Paroxetine is indicated for ________, _____, _______, _____ and ____

Is a potent inhibitor of the _____ isozyme of the P450 system.

Paxil CR is a combined delayed release and extended release tablet, with a purpose to decrease _____ and ________
Major depressive disorder, OCD, panic disorder, GAD, PTSD;


nausea; other GI disturbances
Which drug has the highest sedative activity of SSRIs and the most significant risk of DIs?
Which SSRI has possibly the lease potential for DIs?
Up to 70% of pts with panic disorder also fulfill the dx criteria for ____.

_______ has an approved indication for this treatment.
major depressive disorder;

What are the advantages of using an SSRI in treatment of panic disorder?
little to no abuse potential; very low-no incidence of orthostatic hypotension, anticholinergic side effects or sedation
Which SSRI has the most CNS stimulating ability?
What are the disadvantages of using an SSRI in the treatment of panic disorder?
CNS stimulating side effects , DIs due to the inhibition of P450 system, and sexual dysfunction
In the treatment of panic disorder, _______ have been found efficacious but the onset of action may be quite _____. The current view is that these drugs may be the DOC for panic disorder with ________
SSRIs; slow; concurrent depression
Serotonin syndrome most often occurs in patients taking two or more drugs that......

Usually involves ____, ____ and ____.

Excessive stimulation of the ____ and ____ receptor subtypes are responsible for most of the symptoms.
increase serotonin levels by different mechanisms.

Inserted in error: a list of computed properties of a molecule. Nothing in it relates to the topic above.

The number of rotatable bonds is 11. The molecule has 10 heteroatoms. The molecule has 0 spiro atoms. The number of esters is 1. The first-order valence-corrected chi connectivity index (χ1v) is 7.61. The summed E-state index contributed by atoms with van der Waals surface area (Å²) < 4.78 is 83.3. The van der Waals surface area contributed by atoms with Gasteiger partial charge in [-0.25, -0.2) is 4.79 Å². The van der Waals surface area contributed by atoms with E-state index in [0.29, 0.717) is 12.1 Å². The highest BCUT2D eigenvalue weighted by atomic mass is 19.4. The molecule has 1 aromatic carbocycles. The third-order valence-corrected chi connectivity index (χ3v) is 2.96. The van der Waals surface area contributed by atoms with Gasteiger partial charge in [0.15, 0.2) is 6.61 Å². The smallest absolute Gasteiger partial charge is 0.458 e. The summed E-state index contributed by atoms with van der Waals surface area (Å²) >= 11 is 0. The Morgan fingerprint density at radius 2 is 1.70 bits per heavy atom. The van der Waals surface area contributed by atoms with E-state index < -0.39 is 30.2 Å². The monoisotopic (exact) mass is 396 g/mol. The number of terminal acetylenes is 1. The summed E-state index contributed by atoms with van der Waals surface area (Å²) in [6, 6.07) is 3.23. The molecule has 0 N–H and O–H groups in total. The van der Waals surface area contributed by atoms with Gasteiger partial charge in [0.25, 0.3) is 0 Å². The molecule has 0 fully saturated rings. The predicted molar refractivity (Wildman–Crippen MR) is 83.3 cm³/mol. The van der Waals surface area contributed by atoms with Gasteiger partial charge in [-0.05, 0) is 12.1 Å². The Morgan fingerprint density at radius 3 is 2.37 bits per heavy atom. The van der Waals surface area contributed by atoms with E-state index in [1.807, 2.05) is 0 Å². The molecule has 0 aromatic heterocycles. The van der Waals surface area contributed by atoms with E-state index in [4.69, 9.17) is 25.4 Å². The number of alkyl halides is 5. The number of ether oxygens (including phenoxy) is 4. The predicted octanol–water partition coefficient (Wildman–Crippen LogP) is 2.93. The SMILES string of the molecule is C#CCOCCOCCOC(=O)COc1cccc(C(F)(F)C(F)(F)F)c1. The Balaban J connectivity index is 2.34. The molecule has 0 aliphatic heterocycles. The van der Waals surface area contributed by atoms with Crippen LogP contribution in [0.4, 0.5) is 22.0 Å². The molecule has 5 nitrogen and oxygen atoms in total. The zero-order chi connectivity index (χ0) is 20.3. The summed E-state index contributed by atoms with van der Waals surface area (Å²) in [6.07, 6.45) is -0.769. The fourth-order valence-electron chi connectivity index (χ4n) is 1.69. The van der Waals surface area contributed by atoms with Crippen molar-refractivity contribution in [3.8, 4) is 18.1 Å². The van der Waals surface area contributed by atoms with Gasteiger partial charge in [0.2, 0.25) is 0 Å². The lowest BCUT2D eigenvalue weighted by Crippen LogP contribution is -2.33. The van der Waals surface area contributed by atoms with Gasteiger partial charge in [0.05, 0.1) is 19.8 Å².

5HT1a and 5HT2a
What is the triad of serotonin syndrome?
altered mental status, autonomic hyperactivity and neuromuscular abnormalities
Mental status changes associated with serotonin syndrome can inlude...
agitation, confusion, delirium
Autonomic changes associated with serotonin syndrome can include....
N, fever, diaphoresis, HTN, tachycardia, tachypnea
NM changes associated with serotonin syndrome can include....
rigidity, myoclonus (rhythmic muscular contractions), hyperreflexia, shivering, tremor, hyperthermia
Drugs that can cause serotonin syndrome include:
L-tryptophan, MAOIs (with another drug), amphetamines, cocaine, TCAs, SSRIs,meperidine, dextromethorphan, buspirone, triptans
L-tryptophan can cause serotonin syndrome because it functions to....
increase 5HT synthesis
Most cases of serotonin syndrome caused by MAOIs were used concurrently with _____, ____, _____ a ____ or _____

MAOIs function to decrease...
meperidine, tryptophan, dextromethorphan, TCA, SSRI

5HT metabolism
MAOI-SSRI combination may produce a serotonin syndrome lasting for ______ after d/c due to....

SSRIs long-half life and MAOIs long DOA
Amphetamines and cocaine cause serotonin syndrome by increasing....
5HT release
Some TCAs, SSRIs, meperidine and dextromethorphan all function to inhibit....
5HT reuptake
Buspirone and triptans can cause serotonin syndrome because they are....
specific 5HT agonists
Venlafaxine is a potent reuptake inhibitor of....

Has minimal effects on _____, ____ or _____ receptors

Weakly inhibits _______ (much less potent that SSRIs) and has serious reaction with _____ (_____, _____, _____ and ____)
both NE and 5HT;

cholinergic; adrenergic; or histaminic receptors;

P450 system; MAOIs, hyperthermia, rigidity, myoclonus, seizures
Duloxetine is a potent reuptake inhibitor of....

Has low affinity for ____, ____, ____ and ____ receptors.

Indicated for ______ and _____

Moderately inhibits ____ so concurrent use with ____ is not recommended and concurrent use with _____ is contraindicated.
NE and 5HT (SNRI)

dopaminergic, adrenergic, cholinergic, and histaminic;

major depressive disorder, GAD

2D6; thioridazine; MAOIs
Mirtazapine blocks the central presynaptic ____ receptors and results in an increased release of .......

It selectively enhances neurotransmission over ____ receptors.

It also blocks several postsynaptic ____ receptor subtypes (___,___ and ___). These subtypes are responsible for ______ and _____ ADRs so by blocking them, they are avoided.